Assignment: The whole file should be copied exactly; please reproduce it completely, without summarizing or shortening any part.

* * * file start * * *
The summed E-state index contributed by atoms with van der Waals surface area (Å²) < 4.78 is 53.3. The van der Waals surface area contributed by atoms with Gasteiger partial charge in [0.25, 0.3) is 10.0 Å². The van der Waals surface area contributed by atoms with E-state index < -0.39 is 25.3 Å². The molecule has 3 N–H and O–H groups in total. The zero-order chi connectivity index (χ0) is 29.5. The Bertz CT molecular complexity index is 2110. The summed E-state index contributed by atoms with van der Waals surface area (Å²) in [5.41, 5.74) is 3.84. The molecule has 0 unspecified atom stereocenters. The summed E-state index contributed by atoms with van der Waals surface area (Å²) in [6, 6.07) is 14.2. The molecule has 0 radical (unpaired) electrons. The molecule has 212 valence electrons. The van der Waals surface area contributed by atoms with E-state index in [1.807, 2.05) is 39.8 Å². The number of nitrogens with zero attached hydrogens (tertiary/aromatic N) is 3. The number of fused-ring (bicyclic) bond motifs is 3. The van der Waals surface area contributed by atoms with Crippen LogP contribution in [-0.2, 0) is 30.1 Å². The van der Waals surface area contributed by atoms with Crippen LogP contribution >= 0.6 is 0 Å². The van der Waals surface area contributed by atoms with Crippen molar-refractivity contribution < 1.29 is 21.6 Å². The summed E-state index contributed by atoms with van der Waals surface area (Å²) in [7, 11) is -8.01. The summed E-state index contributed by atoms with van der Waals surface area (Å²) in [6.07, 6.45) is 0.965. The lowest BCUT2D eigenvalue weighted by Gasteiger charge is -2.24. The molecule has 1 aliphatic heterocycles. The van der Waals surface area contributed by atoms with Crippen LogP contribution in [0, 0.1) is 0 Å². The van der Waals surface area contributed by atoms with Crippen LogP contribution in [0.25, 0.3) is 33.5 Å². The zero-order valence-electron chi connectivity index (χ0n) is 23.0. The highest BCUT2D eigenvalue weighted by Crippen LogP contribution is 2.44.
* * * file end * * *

The summed E-state index contributed by atoms with van der Waals surface area (Å²) < 4.78 is 53.3. The van der Waals surface area contributed by atoms with Gasteiger partial charge in [0.25, 0.3) is 10.0 Å². The van der Waals surface area contributed by atoms with E-state index < -0.39 is 25.3 Å². The molecule has 3 N–H and O–H groups in total. The zero-order chi connectivity index (χ0) is 29.5. The Bertz CT molecular complexity index is 2110. The summed E-state index contributed by atoms with van der Waals surface area (Å²) in [5.41, 5.74) is 3.84. The molecule has 0 unspecified atom stereocenters. The summed E-state index contributed by atoms with van der Waals surface area (Å²) in [6, 6.07) is 14.2. The molecule has 0 radical (unpaired) electrons. The molecule has 212 valence electrons. The van der Waals surface area contributed by atoms with E-state index in [1.807, 2.05) is 39.8 Å². The number of nitrogens with zero attached hydrogens (tertiary/aromatic N) is 3. The number of fused-ring (bicyclic) bond motifs is 3. The van der Waals surface area contributed by atoms with Crippen LogP contribution in [-0.2, 0) is 30.1 Å². The van der Waals surface area contributed by atoms with Crippen LogP contribution >= 0.6 is 0 Å². The van der Waals surface area contributed by atoms with Crippen molar-refractivity contribution < 1.29 is 21.6 Å². The summed E-state index contributed by atoms with van der Waals surface area (Å²) in [7, 11) is -8.01. The summed E-state index contributed by atoms with van der Waals surface area (Å²) in [6.07, 6.45) is 0.965. The lowest BCUT2D eigenvalue weighted by Gasteiger charge is -2.24. The molecule has 1 aliphatic heterocycles. The van der Waals surface area contributed by atoms with Crippen LogP contribution in [0, 0.1) is 0 Å². The van der Waals surface area contributed by atoms with Crippen LogP contribution in [0.25, 0.3) is 33.5 Å². The zero-order valence-electron chi connectivity index (χ0n) is 23.0. The highest BCUT2D eigenvalue weighted by Crippen LogP contribution is 2.44.